Sacramento County Superior Court Rules in Favor of the State Water Board’s Substitute Environmental Document for Phase I of the Bay-Delta Plan

Water Law  

March 22, 2024


On March 15, 2024, the Sacramento County Superior Court found that the State Water Board’s substitute environmental document did not violate the Porter-Cologne Act, the California Environmental Quality Act (“CEQA”), the public trust doctrine, or article X, section 2 of the California Constitution. (State Water Board Cases, Super. Ct. Sacramento County, 2024, No. JCCP5013.)  The court found that the State Water Board sufficiently evaluated the impacts of the updated plan for the San Francisco Bay/Sacramento-San Joaquin Delta Estuary (“Bay-Delta Plan”) and complied with its obligations under the Porter-Cologne Act and CEQA when it established a 40% unimpaired flow objective to protect San Joaquin River watershed fish populations.


In 2018, the State Water Board certified a substitute environmental document that analyzed the impacts of “Phase I” of the updated the 2006 Bay-Delta Plan, which deals with flows in the San Joaquin River basin. Under Phase I, the State Water Board ordered a 40% unimpaired flow to support and maintain the San Joaquin River watershed fish populations migrating through the Delta. When determining that there needed to be an increase in unimpaired flows, the State Water Board depended on a 2012 technical report that found increased unimpaired flows are needed in February through June when juvenile fall-run Chinook Salmon are migrating from the San Joaquin River basin through the Delta and out to the ocean. The State Water Board set a goal to maintain 40% unimpaired flow, with flows that will vary between 30%-50%, in each of the Stanislaus, Tuolumne, and Merced Rivers from February through June.

To update the 2006 Bay-Delta Plan, the State Water Board had to abide by the Porter-Cologne Act and CEQA. The Porter-Cologne Act gives the State Water Board the authority to develop, adopt, and periodically amend plans to protect the quality of state waterways. When adopting these plans, Water Code section 13241 requires that the State Water Board establish water quality objectives that will ensure the reasonable protection of beneficial uses, such as domestic and agricultural usage of water. Under CEQA, the State Water Board must conduct an environmental review when adopting a water quality control plan that may have significant environmental impacts. Here, the State Water Board prepared a program-level substitute environmental document to discuss potential environmental impacts, identify ways to minimize and mitigate those impacts, and disclose the government’s reasoning for updating the Bay-Delta Plan.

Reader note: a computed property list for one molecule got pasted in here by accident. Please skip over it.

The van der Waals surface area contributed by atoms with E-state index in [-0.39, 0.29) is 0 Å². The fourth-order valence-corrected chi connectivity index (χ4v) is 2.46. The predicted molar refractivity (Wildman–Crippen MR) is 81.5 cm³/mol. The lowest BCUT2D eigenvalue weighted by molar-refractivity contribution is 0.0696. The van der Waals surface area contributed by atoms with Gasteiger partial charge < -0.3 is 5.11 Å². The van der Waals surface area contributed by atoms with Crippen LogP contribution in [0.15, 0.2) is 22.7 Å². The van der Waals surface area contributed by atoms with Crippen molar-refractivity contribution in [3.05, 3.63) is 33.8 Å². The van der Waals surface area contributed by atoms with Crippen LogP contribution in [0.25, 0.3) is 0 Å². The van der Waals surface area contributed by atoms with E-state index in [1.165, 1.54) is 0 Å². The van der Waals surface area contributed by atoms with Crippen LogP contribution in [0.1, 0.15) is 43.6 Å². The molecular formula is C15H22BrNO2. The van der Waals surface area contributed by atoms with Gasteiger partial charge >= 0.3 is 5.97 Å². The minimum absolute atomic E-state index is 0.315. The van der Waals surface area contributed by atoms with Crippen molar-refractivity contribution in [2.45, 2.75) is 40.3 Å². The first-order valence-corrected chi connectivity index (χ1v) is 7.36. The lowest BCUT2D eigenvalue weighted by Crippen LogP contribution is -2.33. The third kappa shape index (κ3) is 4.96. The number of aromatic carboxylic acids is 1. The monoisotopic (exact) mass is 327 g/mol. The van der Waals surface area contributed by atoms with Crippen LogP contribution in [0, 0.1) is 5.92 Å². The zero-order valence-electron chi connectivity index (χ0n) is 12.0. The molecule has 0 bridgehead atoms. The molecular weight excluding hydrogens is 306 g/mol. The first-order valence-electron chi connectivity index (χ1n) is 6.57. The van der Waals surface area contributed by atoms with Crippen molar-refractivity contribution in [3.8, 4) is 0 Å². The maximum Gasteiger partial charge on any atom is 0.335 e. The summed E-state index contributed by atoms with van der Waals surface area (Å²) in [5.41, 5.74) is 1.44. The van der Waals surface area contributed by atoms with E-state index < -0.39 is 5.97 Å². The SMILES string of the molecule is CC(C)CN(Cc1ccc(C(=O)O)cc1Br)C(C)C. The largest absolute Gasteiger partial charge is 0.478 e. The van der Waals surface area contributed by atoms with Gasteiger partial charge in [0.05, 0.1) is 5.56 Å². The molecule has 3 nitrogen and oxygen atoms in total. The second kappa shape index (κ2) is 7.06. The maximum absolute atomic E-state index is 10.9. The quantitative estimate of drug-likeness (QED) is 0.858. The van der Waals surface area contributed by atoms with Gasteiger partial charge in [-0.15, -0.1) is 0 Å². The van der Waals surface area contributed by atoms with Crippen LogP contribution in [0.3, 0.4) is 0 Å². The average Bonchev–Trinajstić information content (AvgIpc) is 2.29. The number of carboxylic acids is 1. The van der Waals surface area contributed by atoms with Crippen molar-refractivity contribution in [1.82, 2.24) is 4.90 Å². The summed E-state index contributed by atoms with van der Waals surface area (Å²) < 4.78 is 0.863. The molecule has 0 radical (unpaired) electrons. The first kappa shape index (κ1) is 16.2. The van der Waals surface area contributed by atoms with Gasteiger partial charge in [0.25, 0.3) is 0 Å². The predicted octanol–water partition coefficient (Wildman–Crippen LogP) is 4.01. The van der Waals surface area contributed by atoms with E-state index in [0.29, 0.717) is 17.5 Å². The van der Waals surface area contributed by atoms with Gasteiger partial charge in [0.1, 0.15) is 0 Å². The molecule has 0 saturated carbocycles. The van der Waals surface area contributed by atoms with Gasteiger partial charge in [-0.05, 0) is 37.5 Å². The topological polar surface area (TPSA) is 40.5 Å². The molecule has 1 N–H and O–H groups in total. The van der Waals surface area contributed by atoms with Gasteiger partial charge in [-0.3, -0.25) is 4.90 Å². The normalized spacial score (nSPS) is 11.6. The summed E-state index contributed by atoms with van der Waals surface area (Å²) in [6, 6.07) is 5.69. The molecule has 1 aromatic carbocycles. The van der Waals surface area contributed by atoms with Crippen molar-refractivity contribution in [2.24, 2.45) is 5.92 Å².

The Court’s Decision

Many parties contesting the substitute environmental document argued that the State Water Board did not consider the impacts to water supplies used for other beneficial uses such as municipal, industrial, and agricultural uses. One of the factors the State Water Board must consider when establishing water quality objectives under Water Code section 13241 is the “past, present, and probable future beneficial uses of water.” However, the court found that the State Water Board adequately considered the water supply impacts and did not abuse its discretion when considering section 13241’s factors. The court held that section 13241 “only requires consideration of the listed factors when establishing water quality objectives,” but does not specify how that must be done. The court found that the State Water Board engaged in “rational, sophisticated, and thoughtful analyses of the potential impacts the flow objectives will have on municipal, industrial, and agricultural water supplies….”  The court recognized that the State Water Board’s flow objectives would cause several significant impacts to other beneficial uses, but ultimately found that section 13241 gives the State Water Board the discretion to make these difficult determinations about competing beneficial uses and upheld the Board’s decision under the Porter-Cologne Act.